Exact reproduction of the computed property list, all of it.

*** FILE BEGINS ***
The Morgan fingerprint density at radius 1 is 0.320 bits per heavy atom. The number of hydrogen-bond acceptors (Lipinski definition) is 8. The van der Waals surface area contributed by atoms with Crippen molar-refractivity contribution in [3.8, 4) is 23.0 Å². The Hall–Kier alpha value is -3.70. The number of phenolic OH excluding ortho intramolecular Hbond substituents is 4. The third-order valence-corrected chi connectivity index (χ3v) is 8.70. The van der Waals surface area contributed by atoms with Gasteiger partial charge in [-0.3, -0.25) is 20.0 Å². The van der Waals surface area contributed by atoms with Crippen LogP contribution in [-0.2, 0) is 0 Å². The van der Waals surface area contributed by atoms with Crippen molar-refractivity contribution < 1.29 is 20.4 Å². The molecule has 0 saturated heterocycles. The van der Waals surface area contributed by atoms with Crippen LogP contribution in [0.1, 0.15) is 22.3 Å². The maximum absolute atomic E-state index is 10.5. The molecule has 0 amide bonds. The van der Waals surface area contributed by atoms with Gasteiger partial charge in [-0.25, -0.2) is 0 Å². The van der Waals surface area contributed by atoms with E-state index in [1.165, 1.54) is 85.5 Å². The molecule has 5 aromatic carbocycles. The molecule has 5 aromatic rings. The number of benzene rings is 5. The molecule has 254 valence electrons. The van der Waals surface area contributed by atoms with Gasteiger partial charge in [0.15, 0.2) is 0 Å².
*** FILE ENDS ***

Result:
The Morgan fingerprint density at radius 1 is 0.320 bits per heavy atom. The number of hydrogen-bond acceptors (Lipinski definition) is 8. The van der Waals surface area contributed by atoms with Crippen molar-refractivity contribution in [3.8, 4) is 23.0 Å². The Hall–Kier alpha value is -3.70. The number of phenolic OH excluding ortho intramolecular Hbond substituents is 4. The third-order valence-corrected chi connectivity index (χ3v) is 8.70. The van der Waals surface area contributed by atoms with Gasteiger partial charge in [-0.3, -0.25) is 20.0 Å². The van der Waals surface area contributed by atoms with Crippen LogP contribution in [-0.2, 0) is 0 Å². The van der Waals surface area contributed by atoms with Crippen molar-refractivity contribution < 1.29 is 20.4 Å². The molecule has 0 saturated heterocycles. The van der Waals surface area contributed by atoms with Crippen LogP contribution in [0.1, 0.15) is 22.3 Å². The maximum absolute atomic E-state index is 10.5. The molecule has 0 amide bonds. The van der Waals surface area contributed by atoms with Gasteiger partial charge in [-0.25, -0.2) is 0 Å². The van der Waals surface area contributed by atoms with E-state index in [1.165, 1.54) is 85.5 Å². The molecule has 5 aromatic carbocycles. The molecule has 5 aromatic rings. The number of benzene rings is 5. The molecule has 254 valence electrons. The van der Waals surface area contributed by atoms with Gasteiger partial charge in [0.15, 0.2) is 0 Å².